First-grade teacher Alma Arreygue's walls are chock-full and every piece tells her something about her students.
Self-portraits fill one section -- "I have them do that to check maturity level," Arreygue said. Do the figures have ears and elbows or just a smiley face and stick arms?
Blocks of colors are signed and stapled to another wall -- "That checks their colors, and how they're doing with letters and with (writing) their names."
For the kids, it's fun. For Arreygue it's "informal assessment," expertly woven into the packed and paced curriculum.
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The pressure is on, as the scores schools must achieve ratchet up to reach every student being proficient by 2014. Nowhere are the stakes higher than at Robertson Road Elementary, which last year was put on the state's list of 188 low-performing schools.
"We got all that publicity, and we were all very saddened by that. But then we got ourselves up, brushed ourselves off and focused in on what we needed to do," Arreygue said.
Arreygue brings 34 years of teaching to the task, but she still will be monitored and mentored by an outside teacher development firm hired by Modesto City Schools to improve teachers' skills at the school. That and changing principals were part of the district's turnaround effort for the school.
Those moves might have helped the school qualify for up to $2 million in grant money available to the 188 low-scoring schools. But the district did not apply for that money, saying it needed more time to plan.
Principal Gregg Elliott agrees with that go-slow approach, saying he wants to involve parents and teachers in the planning.
Not all teachers wanted the planning and the pressure, Arreygue said.
"At the end of last year, we were all given a choice of remaining. The majority of us stayed," she said. "With teams of people coming in and looking at us -- it is a burden. ... I'm working as hard as I can, and now double that."
Sixth-grade teacher Paulo Pimentel was laid off last year after five years with the district, but a teacher leaving Robertson Road opened a slot for him. Last week, he was "getting situated," and his walls were a bright, empty white.
Pimentel said initially he had mixed feelings going to Robertson Road "just because of all the bad rap. But my impression coming here totally exceeded my expectations. I have an excellent group of students."
As he walked the narrow aisles between sixth-graders, answering questions and surveying work, Pimentel said speaking Spanish helps, but he hasn't had much call for his Portuguese.
Arreygue and Pimentel are among the "dynamic, fantastic teachers," Elliott sees leading Robertson Road out of test score infamy. Like so many schools in poor areas, high-stakes testing put a spotlight on long-established obstacles.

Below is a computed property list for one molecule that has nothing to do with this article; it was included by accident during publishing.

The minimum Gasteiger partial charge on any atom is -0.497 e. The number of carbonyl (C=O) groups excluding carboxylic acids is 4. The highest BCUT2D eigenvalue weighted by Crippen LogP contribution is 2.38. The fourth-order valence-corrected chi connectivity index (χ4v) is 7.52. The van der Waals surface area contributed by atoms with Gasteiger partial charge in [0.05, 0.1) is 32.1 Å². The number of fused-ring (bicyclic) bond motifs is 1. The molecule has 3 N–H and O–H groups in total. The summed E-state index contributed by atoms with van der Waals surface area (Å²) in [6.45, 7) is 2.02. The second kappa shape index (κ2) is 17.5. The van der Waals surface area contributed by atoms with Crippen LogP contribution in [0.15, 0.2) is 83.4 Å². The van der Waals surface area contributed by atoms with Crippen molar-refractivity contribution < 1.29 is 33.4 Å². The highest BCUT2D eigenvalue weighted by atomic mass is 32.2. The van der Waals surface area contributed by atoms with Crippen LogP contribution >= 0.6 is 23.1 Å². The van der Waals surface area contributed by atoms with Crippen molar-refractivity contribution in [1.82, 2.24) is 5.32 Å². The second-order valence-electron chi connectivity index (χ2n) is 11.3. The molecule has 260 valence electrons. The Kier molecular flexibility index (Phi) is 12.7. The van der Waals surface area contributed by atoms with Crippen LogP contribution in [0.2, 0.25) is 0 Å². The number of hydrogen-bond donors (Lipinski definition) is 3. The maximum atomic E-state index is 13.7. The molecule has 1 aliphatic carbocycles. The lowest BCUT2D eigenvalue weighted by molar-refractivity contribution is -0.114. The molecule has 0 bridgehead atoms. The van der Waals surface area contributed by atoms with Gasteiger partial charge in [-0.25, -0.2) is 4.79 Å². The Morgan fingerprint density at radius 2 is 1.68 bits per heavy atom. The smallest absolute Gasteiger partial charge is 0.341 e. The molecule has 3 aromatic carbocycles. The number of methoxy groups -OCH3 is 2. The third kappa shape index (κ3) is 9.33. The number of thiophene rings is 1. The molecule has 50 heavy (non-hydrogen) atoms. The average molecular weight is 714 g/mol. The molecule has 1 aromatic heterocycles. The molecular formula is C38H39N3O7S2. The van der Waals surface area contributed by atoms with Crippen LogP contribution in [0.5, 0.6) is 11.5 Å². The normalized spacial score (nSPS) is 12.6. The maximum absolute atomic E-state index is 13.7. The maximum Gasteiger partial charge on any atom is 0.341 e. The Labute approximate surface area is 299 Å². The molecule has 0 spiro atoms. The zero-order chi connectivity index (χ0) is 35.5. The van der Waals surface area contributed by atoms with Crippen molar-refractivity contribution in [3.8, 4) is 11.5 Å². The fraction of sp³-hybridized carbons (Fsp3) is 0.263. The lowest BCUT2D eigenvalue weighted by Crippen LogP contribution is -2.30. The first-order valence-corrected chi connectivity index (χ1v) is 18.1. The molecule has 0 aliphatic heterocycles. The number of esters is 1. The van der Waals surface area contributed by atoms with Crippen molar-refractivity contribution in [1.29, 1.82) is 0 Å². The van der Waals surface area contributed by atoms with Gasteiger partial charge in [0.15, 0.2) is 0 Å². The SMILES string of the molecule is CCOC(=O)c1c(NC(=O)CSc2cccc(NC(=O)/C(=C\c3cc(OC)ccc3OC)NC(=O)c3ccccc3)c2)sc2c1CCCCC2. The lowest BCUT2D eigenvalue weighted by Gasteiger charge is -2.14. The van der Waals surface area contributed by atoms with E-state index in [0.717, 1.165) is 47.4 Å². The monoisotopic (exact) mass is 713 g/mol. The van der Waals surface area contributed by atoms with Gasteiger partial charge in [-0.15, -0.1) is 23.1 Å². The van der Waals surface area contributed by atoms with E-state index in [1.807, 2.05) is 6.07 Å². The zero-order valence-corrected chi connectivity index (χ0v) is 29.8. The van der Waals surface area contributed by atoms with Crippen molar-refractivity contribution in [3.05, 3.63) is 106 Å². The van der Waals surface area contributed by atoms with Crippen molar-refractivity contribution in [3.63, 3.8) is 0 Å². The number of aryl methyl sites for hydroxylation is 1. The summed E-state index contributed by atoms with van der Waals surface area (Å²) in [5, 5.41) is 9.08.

According to the school's annual "report card," 58 percent of its students are English learners, 23 percent have disabilities and all of them are poor. State testing reports show parents of a third of the students never graduated from high school and only two students out of 242 tested had a parent with a college degree.
"There are a lot of challenges here. The parents have challenges, too," Arreygue said, but children can still succeed.
"I try to push, push, push -- but with a lot of love," she said.
Teacher efforts are paying off. The 2010 test scores were unveiled last week and show real progress, especially among the lowest tiers of learners.
"This is the untold story," said Elliott, who came to Robertson Road this year after four years at Beard Elementary. "It's huge. ... I was just giddy."
Better in reading, math
The number of nonreaders shrunk by 5 percent to 15 percent across every grade tested. The number of second- through sixth-graders struggling in math dropped 4 percent to 17 percent.
Not only did low-performing students get better, average students did too, according to a summary of test scores released by the state Department of Education. That report shows a 6 percent improvement in the number of proficient readers and 10 percent more students mastering math.
Groupings of disadvantaged students, like English learners, also scored higher.
"It takes some strong intervention to get that movement," Elliott said. "The staff is really focused in. What I have seen here are teachers dedicated to the whole child."
Arreygue is among them.
"With my seniority, I could have bumped other teachers. I could have gone anywhere," she said, noting Lakewood Elementary, a school ranked in the highest tier of test score performance, is only five minutes from her house. She stayed because at Robertson Road she's making a difference, she said.
"I know that these kids need somebody that's committed to them," Arreygue said.
Elliott sees other strengths in Robertson Road, like high attendance numbers (96 percent), a cohesive staff, and students who respect the school and keep it clean.
"There's so much talk about the plan, and the plan really boils down to spending quality time with teachers ... spending time with parents," Elliott said.
"I want to have this be the model school for getting (off the state watch list)," he said. "And you do that one step at a time."
Bee education reporter Nan Austin can be reached at firstname.lastname@example.org or 578-2339.